TS Eliot rejected Orwell's Animal Farm over disagreement on what should happen to the pigs
The two-page note, written by Eliot while he was a director at Faber & Faber Ltd and dated July 13, 1944, criticizes the famed novelist's narrative for not being 'convincing'.
Despite lavishing praise on the quality of the work, Eliot chooses to refuse the author's publishing plea after expressing doubts that Orwell's allegory 'is the right point of view from which to criticize the political situation at the present time'.
He then goes on to say the story's pigs were right to take control of the farm as they were 'far more intelligent' than all the other animals - and without them there would never have been an Animal Farm in the first place.
The letter reads: 'The other director is in agreement with me on the main points. We agree that it is a distinguished piece of writing; the the fable is very skilfully handled, and that the narrative keeps one's interest on its own plane - and that is something very few authors have achieved since Gulliver."
'On the other hand," the letter adds, "we have no conviction that this is the right point of view from which to criticize the political situation at the present time.'
Publishing Animal Farm was not a straightforward task for George Orwell.
Before its eventual publication by Secker & Warburg in August 1945, the novella was rejected by at least four different publishers, leaving the writer to even consider the idea of printing it as a pamphlet.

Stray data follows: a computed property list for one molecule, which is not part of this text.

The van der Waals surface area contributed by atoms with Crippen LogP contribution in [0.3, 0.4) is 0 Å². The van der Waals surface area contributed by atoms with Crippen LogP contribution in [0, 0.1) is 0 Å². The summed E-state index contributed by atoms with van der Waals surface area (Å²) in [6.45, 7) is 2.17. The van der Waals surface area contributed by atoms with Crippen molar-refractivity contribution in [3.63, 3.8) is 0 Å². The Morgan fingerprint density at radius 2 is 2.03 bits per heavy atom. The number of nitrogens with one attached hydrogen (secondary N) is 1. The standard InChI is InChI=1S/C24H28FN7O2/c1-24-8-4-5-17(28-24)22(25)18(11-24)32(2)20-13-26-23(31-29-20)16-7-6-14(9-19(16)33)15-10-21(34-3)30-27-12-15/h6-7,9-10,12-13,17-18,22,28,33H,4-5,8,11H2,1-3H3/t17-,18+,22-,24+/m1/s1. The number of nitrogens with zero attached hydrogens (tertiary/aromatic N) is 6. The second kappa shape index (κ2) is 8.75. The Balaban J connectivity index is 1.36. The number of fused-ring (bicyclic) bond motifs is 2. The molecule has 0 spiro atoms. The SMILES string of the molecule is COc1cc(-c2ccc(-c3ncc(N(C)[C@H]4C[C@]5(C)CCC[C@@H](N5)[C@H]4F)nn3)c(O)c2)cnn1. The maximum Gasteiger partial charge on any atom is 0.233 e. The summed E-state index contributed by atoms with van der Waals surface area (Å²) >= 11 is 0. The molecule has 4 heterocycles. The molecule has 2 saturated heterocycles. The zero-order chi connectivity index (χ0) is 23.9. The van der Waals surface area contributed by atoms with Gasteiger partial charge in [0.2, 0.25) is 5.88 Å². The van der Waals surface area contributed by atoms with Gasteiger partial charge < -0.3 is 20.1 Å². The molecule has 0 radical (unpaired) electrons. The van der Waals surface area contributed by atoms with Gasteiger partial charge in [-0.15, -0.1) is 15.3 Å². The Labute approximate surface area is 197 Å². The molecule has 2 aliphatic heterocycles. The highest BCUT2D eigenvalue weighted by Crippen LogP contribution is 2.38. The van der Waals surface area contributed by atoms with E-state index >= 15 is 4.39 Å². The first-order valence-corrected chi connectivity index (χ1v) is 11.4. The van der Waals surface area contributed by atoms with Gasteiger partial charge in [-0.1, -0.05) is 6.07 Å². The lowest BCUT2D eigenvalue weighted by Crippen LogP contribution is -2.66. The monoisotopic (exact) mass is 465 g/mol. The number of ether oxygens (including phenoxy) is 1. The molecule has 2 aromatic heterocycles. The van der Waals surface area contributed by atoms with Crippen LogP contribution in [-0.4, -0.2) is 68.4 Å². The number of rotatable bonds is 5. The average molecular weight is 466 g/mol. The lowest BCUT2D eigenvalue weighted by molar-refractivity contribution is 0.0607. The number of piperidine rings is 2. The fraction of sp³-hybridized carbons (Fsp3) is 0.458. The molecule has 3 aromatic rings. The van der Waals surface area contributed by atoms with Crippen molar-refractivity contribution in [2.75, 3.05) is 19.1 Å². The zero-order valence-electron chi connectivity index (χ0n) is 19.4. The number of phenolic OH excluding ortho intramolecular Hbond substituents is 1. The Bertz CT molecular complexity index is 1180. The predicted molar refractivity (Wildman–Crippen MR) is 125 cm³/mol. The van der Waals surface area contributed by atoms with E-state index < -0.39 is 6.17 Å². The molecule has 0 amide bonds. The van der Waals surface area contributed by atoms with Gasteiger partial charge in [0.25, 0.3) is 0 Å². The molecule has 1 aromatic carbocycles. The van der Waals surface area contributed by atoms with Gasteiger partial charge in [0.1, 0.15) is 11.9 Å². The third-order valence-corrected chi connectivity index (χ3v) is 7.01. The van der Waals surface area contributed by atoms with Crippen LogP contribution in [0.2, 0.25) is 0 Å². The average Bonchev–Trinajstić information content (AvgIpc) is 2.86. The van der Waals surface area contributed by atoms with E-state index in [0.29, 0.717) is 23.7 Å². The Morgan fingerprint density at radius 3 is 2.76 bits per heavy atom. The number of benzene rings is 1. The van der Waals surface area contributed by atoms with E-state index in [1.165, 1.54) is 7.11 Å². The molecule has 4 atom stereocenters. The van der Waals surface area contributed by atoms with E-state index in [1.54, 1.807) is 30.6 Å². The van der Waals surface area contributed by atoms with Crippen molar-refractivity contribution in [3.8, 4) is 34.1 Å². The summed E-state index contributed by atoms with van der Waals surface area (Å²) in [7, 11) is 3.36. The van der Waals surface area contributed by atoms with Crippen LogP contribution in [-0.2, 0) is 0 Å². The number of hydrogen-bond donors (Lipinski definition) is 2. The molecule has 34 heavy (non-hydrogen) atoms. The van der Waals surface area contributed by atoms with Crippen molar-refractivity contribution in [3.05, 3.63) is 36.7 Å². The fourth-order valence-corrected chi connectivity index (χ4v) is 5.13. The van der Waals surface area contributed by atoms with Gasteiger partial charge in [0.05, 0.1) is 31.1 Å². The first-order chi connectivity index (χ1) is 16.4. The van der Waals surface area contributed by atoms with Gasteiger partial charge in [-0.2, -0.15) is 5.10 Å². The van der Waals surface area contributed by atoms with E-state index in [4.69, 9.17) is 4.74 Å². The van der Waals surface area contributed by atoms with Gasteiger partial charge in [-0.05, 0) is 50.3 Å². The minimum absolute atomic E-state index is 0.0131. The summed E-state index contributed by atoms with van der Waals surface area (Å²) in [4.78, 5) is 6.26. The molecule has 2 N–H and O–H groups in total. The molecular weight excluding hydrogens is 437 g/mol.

While it was written in the form of an animal fable, readers immediately recognized it for what it was: a satire on Stalinism, condemning totalitarian practices and presenting Stalin as a traitor of the Russian Revolution.
Many publishers thought the work was too controversial to be published at a time when the Soviet Union was a powerful ally of Britain against Germany - as was the case with Eliot and Faber & Faber Ltd.
However, once released it went onto become an undisputed classic, commended for its exploration of the themes of power, democracy and class.
Eliot's rejection letter has only now found its way into the public domain after being uploaded online as part of a new British Library project celebrating the country's cultural heritage.
This article originally appeared in the Daily Mail.
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